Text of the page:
This is a great crack!...all the fun of the fair. The 633 squadron of sci fi. Kieron Moore and Dana Andrews as supremely mad scientists... Fabulous helicopter cockpit shots where the sky doesn't move once....put the brain in park and rent it. loved it.
0Comment| One person found this helpful. Was this review helpful to you?YesNoReport abuse
on 12 July 2015
Okay, it's cheesy, it's preposterous and the acting is, well, a bit wooden but it's 1960s B-movie Sci-fi at its best (or worst depending on your point of view). If you liked The Fantastic Voyage or The Satan Bug you'll love it.
0Comment| One person found this helpful. Was this review helpful to you?YesNoReport abuse
VINE VOICEon 1 August 2011
In an attempt to harness the world's magma core for heat and elements by a top scientist, Dr. Stephen Sorenson (Dana Andrews), a sort of surprise creates a crack in the world. Meantime Dr. Maggie Sorenson (Janette Scott) the scientist's wife is torn between two powerful men the scientist and his number two, Dr. Ted Rampion (Kieron Moore) also divided by the crack.

Can they join forces and save the world? They better get cracking.

This film has all the elements of 1965 science fiction. Aside from Dana Andrews you will had fun trying to remember where you have seen the actors before.

As with most sci-fi if the time let this be a warning against being impetuous.
0Comment|Was this review helpful to you?YesNoReport abuse
on 12 November 2012
Although this is what can only be called a low budget "B" movie from the 60's with a silly plot, it is quaintly entertaining and watchable with reasonable though not exceptional acting from some (for the period) famous names and fairly watchable special effects for it's time.

The plot is hardly intellectualy challenging and revolves around the quest for free thermal energy from the earth's magma core. Only one lone scientist sees the possible dangers and attempts to halt the experiment conceived by a dying project manager determined to go down in history. When a nuclear warhead is used to punch through a drill-breaking layer the resulting explosion cracks the mantle and this gradually creeps around the world despite all efforts of the main character and his love interest to put a firebreak in it's path. Eventually though the crack goes full circle and rips a chunk out of the earth's surface and... well, you will have to watch it won't you!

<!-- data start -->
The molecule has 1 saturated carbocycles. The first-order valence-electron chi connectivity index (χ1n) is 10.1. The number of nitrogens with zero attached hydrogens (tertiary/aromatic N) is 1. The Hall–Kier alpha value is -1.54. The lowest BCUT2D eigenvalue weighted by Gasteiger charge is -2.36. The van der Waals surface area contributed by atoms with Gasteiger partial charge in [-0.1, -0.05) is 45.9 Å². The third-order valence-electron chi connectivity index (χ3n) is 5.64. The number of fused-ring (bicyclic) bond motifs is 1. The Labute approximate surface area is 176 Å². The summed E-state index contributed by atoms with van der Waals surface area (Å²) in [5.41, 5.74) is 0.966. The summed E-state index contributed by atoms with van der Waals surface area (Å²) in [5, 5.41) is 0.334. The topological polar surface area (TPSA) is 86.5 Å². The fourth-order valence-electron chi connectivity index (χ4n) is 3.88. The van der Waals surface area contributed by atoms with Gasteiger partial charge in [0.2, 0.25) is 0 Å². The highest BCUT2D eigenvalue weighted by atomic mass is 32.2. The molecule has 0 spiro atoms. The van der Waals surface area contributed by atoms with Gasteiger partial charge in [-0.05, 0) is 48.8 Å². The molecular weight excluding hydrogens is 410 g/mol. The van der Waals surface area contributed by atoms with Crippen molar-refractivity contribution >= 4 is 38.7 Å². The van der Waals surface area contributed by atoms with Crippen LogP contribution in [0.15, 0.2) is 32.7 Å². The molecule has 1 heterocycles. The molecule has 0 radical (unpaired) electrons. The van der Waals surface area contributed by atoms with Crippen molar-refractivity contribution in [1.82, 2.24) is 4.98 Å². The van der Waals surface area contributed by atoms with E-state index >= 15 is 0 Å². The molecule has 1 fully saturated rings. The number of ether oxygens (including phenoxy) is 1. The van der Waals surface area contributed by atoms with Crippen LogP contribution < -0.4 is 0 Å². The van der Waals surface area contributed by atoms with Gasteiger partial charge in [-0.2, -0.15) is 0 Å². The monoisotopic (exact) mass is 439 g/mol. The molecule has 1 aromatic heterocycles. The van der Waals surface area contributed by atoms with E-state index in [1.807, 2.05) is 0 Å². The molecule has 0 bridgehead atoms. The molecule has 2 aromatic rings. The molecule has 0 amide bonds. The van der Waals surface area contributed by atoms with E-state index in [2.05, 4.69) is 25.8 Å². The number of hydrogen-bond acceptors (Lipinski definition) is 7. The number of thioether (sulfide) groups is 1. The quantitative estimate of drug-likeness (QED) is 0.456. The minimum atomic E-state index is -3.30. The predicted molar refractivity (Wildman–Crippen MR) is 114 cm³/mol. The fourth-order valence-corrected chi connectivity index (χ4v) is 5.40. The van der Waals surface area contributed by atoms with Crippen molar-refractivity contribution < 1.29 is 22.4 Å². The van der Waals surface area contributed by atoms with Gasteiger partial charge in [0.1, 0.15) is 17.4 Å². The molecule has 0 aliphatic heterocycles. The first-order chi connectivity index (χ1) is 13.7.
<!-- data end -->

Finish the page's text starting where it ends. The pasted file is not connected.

If one grew up, as my brother and I did, in the pre-Star Wars/Jurassic Park era then this film comes pretty high in the entertainment stakes and even now is a fine distraction despite it's vintage. Absolutely no 'stop-motion' and what few models there are would be recognisable to fans of Gerry Anderson.

Unfortunately - and for some inexplicable reason - this film follows in the steps of Monte Carlo or Bust (USA-Those Jolly Young Men In Their Jaunty Jalopies) in that it is ONLY available in America(?) Anyway, I would have given this DVD 5 stars as it's so watchable despite it's age but must bring it down to 4. Whilst I can forgive it being region 1 only I must bring it down 1 star for being in such a peculiar format that on some DVD players you may find it 'stutters' as though there are missing frames. I found this most obvious if played on a computer.

A worthy addition to any dedicated classic sci-fi fans collection.
0Comment| 3 people found this helpful. Was this review helpful to you?YesNoReport abuse
on 10 June 2013
A chance encounter on late-night TV in the 1980s sered this 1960s sci-fi action movie into my mind. Good action - male/female relationships a little cliched when viewed from today. Effects good for their time and nice use of locations. Dana Andrews gives good mad scientist throughout! Recommended to those who want a snapshot of how science was supposed to fix everything but was feared at the same time. See also Doomwatch (TV) from the 1970s and similar.
0Comment|Was this review helpful to you?YesNoReport abuse

Sponsored Links

  (What is this?)